What to look for in a gym (it's not perks)

Curious about what to look for a in a gym membership? Find out from a personal trainer. You'll want to feel helped by most of the staff you encounter and get solid answers to some key questions.

Woman in black exercise pants smiling while holding exercise equipment

Imagine this…

You're sitting around talking with some friends and you hear one of your friends talking about how much better she feels since she started working out.

It's the holiday season and you're thinking about all those specials that gyms offer this time of year.

The next morning, you think back to that conversation. You pull out your phone during a break at work and start googling things like "gym near me", "which gym should I join?" and "how much does a personal trainer cost? (answer to that one here)".

There are so many options and some of them have conflicting google reviews:

  • Place 1:
    • "I found the sales tactics very unprofessional and didn't appreciate the comments made about me to staff under your breath."
    • "Staff is very friendly, and owner is very knowledgeable."
  • Place 2:
    • "Sure would like someone to clean the place. Do they even look in the corners?"
    • "Clean and great classes."

You feel overwhelmed so you just fill out a contact form for the first place on the list and get back to work.

Thankfully, someone gets back to you by the end of the day! You set up an appointment to stop by tomorrow.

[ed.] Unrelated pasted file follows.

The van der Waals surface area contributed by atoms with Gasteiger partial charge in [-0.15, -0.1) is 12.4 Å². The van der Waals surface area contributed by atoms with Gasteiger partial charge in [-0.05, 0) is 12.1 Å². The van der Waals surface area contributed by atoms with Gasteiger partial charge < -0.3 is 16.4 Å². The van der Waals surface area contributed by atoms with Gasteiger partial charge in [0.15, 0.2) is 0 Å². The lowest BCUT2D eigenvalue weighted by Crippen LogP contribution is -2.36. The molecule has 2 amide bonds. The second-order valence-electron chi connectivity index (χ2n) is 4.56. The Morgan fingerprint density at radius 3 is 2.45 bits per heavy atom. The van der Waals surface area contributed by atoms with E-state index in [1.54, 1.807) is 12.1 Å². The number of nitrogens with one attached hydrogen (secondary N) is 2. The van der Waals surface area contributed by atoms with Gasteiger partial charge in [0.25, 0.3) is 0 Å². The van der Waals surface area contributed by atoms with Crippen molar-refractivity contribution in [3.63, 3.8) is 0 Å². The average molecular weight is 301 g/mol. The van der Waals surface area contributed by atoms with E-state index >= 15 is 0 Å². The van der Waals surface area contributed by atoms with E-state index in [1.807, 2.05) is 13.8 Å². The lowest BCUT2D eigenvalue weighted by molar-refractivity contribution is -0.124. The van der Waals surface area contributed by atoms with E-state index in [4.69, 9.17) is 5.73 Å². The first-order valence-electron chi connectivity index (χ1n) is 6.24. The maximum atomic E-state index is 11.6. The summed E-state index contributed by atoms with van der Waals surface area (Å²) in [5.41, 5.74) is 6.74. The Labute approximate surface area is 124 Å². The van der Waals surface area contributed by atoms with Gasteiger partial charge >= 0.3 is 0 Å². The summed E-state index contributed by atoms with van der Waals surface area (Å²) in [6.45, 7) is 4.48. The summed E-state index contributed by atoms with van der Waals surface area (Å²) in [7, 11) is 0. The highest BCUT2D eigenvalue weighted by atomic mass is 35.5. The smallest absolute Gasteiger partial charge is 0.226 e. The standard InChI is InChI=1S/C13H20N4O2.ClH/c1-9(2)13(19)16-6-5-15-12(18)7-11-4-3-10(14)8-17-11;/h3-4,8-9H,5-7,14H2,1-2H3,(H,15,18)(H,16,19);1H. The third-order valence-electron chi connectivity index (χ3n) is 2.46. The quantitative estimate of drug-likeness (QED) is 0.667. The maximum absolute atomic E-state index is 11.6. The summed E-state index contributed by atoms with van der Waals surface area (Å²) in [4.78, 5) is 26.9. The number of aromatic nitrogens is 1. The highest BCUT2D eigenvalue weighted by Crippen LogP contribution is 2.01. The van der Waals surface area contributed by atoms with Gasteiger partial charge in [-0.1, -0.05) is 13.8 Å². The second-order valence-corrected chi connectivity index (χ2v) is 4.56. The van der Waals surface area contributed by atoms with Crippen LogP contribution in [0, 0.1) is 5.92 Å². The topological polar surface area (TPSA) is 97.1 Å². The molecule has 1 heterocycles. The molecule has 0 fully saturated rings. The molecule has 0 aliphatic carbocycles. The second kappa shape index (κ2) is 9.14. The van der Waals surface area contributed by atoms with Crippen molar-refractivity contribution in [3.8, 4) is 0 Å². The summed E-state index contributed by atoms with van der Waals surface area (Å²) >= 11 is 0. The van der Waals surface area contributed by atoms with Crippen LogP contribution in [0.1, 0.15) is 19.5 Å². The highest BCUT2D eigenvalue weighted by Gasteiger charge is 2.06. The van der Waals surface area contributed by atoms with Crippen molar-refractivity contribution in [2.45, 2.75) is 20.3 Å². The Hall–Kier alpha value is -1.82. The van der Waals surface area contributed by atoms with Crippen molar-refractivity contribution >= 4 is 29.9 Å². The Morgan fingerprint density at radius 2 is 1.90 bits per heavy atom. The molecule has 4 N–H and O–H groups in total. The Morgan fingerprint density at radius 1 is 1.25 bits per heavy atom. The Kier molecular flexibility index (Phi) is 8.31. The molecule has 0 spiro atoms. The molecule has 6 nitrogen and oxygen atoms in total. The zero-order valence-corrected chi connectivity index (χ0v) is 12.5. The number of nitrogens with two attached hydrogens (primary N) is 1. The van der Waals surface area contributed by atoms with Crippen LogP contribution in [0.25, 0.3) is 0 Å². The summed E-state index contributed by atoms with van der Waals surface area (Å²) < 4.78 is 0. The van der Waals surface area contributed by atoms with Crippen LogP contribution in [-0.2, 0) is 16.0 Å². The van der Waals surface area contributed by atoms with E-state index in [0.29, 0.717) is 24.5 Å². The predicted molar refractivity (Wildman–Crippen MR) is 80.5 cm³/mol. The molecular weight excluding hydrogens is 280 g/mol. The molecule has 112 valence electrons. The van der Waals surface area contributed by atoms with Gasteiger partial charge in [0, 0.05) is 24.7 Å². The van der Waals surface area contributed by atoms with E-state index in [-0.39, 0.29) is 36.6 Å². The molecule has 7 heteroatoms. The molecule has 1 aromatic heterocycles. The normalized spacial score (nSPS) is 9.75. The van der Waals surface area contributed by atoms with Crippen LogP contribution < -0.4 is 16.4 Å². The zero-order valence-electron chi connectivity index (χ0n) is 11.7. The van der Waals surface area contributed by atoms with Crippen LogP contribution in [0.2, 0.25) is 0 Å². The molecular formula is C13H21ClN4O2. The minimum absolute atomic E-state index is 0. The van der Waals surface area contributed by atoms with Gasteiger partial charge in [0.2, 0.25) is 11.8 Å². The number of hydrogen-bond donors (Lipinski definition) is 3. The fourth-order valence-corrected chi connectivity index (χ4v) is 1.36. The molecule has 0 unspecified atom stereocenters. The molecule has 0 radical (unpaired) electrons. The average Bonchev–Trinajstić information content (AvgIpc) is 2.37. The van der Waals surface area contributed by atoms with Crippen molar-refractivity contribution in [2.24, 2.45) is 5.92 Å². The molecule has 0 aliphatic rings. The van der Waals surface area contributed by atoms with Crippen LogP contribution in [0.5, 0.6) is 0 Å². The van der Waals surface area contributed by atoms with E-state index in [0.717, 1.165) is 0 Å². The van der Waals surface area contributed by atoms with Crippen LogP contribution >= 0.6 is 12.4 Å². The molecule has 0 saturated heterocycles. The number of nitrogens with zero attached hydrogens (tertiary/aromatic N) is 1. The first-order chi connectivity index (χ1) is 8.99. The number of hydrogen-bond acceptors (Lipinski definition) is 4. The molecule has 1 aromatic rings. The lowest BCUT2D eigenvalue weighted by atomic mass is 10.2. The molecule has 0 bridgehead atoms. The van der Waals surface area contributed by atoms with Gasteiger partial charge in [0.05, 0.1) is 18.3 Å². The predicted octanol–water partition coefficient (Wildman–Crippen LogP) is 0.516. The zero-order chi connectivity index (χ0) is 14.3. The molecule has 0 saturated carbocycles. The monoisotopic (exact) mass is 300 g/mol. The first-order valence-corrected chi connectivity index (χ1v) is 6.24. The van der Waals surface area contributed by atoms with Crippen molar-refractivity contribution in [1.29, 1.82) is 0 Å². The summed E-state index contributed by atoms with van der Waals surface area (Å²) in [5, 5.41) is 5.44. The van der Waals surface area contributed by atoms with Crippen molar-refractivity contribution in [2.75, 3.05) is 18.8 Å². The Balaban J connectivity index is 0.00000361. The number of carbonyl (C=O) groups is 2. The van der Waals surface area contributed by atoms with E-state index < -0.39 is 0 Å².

Nervously you hang up the phone. How do you know what to look for in a gym?

You haven't had a membership in years but you've heard some nightmare stories. To your surprise, there aren't many bros as you expect when you arrive for your appointment and walk around the place on a tour.

The salesperson tells you that you're in luck, your first month will be free if you sign up now.

What are some of the other things that you should be on the lookout for?

As a personal trainer with a private studio, I often help clients build their confidence up to the point that they want to start training on their own. I have a process for determining what would make a good gym for people who find gyms intimidating and uncomfortable.

First, you need to think counter to the standard questions you might ask when looking for a gym or trainer (we'll cover those too).

Let's get into it...

How do you judge a gym? (what makes you uneasy)

The best gym in Columbia, Missouri might be Wilson's Fitness on Forum - but that depends on what you're looking for.

If it's a CrossFit that's CrossFit Fringe. A cardio-based option? Rho Engine Room. Cheap? Planet Fitness.

For me, I wanted a gym near me (both my home and office), that fit my nontraditional schedule and had a pool (I hope to learn how to swim someday soonish). Wilson's fitness membership cost varies based on when you joined.